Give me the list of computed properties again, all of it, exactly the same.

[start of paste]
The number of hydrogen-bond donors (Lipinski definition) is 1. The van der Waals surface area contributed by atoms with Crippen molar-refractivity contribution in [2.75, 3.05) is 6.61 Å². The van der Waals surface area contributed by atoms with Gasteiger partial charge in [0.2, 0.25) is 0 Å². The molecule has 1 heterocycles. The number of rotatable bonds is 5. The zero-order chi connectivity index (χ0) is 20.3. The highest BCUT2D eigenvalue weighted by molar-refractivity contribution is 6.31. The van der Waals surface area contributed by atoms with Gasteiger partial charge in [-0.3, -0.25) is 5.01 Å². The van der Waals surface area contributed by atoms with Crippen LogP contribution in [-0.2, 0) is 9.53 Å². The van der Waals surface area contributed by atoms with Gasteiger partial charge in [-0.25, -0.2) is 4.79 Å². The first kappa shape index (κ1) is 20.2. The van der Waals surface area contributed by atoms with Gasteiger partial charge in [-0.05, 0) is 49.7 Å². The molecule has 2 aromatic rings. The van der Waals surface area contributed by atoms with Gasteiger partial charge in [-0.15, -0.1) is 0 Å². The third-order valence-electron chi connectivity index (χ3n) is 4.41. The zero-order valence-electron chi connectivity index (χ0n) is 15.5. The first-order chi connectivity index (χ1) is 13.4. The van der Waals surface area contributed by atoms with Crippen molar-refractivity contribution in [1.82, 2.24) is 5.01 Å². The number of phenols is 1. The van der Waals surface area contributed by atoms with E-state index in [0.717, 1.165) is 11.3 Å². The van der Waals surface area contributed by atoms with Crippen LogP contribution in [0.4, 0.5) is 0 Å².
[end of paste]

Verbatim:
The number of hydrogen-bond donors (Lipinski definition) is 1. The van der Waals surface area contributed by atoms with Crippen molar-refractivity contribution in [2.75, 3.05) is 6.61 Å². The van der Waals surface area contributed by atoms with Gasteiger partial charge in [0.2, 0.25) is 0 Å². The molecule has 1 heterocycles. The number of rotatable bonds is 5. The zero-order chi connectivity index (χ0) is 20.3. The highest BCUT2D eigenvalue weighted by molar-refractivity contribution is 6.31. The van der Waals surface area contributed by atoms with Gasteiger partial charge in [-0.3, -0.25) is 5.01 Å². The van der Waals surface area contributed by atoms with Crippen LogP contribution in [-0.2, 0) is 9.53 Å². The van der Waals surface area contributed by atoms with Gasteiger partial charge in [-0.25, -0.2) is 4.79 Å². The first kappa shape index (κ1) is 20.2. The van der Waals surface area contributed by atoms with Gasteiger partial charge in [-0.05, 0) is 49.7 Å². The molecule has 2 aromatic rings. The van der Waals surface area contributed by atoms with Gasteiger partial charge in [-0.15, -0.1) is 0 Å². The third-order valence-electron chi connectivity index (χ3n) is 4.41. The zero-order valence-electron chi connectivity index (χ0n) is 15.5. The first-order chi connectivity index (χ1) is 13.4. The van der Waals surface area contributed by atoms with Crippen molar-refractivity contribution in [1.82, 2.24) is 5.01 Å². The number of phenols is 1. The van der Waals surface area contributed by atoms with E-state index in [0.717, 1.165) is 11.3 Å². The van der Waals surface area contributed by atoms with Crippen LogP contribution in [0.4, 0.5) is 0 Å².